01 Jul Tips to Teach Your Kids to Drive
You know what one of the scariest days in a parent’s life has to be? When it comes time for your young whippersnappers to buckle up and get behind the wheel of a vehicle for the first time. It’s understandable to have highly conflicting emotions about this moment. Obviously, it’s always a proud day when our children get to share in the wonderful gift that personal transportation allots us in this day and age. However, there’s always going to be a small part of you that can’t help but notice that this kid in the midst of puberty whose diapers you used to change is about to in control of a speeding death trap.
Regardless, this is something every parent is going to have to deal with, eventually, and there are few things to remember when it comes. Here are some tips for teaching your child to drive…
Have a specific plan
Don’t just head out into your car, hop in, and expect everything to come naturally to your teen. That sounds like a recipe for disaster. Instead, make sure that you plan out an area that you are going head to practice. It’s helpful to have a specific route in mind, and then go over that route with your teenager before getting in the vehicle. Also, make sure that you have some specific ideas of what you are going to be practicing, as this will alleviate a lot of stress. Some days can be all about learning to apply the brakes smoothly, while freeway driving could be a different day all on its own.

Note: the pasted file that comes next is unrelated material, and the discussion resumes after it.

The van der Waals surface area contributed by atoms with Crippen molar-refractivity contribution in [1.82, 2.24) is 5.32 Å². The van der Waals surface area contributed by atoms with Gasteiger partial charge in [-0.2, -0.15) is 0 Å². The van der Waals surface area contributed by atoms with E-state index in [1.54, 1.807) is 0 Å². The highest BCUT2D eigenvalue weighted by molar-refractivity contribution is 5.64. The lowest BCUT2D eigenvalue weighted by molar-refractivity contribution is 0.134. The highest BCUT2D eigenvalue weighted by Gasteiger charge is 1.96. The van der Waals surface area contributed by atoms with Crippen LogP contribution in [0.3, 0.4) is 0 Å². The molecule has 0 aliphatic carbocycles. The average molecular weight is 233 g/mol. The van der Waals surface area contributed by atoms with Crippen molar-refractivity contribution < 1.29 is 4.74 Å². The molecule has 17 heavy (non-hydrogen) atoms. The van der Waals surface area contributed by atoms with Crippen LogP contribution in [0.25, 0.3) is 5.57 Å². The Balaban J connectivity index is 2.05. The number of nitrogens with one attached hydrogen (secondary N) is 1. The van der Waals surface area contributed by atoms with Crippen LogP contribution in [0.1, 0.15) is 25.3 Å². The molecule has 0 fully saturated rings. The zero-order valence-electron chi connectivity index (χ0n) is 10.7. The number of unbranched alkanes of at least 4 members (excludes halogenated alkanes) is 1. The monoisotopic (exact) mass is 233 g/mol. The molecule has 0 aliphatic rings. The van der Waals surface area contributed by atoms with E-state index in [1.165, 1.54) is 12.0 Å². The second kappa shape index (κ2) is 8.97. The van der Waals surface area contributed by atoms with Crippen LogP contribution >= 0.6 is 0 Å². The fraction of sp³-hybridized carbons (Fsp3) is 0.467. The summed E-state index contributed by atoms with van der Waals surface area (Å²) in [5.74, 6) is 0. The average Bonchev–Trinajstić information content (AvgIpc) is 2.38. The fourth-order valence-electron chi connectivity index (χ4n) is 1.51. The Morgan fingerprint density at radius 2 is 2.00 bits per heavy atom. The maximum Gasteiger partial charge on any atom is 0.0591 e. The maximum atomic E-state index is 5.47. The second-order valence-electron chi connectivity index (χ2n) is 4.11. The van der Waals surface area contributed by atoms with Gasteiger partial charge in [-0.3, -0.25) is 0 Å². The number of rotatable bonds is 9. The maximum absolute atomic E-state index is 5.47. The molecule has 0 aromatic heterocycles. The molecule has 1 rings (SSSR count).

Go through a checklist
Make sure that you have a checklist of things that you make your teen do before each driving session, including checking their mirrors, making sure they are comfortable in the seat, checking their gas gauge, tire pressure, etc. By doing this each time, you’ll start to build useful habits that will help your teen become a responsible driver.
Be alert of hazards around you
Understand that your teenager has a different mindset than you when they are in the car. They haven’t had the training and experience that you have had in road awareness. For this reason, it’s important to remember that you are somewhat responsible for their safety, your safety, and the safety of everyone else on the road. Be sure to point out potential hazards around you to them, so that they can start to develop that very same awareness of what to look for on the road.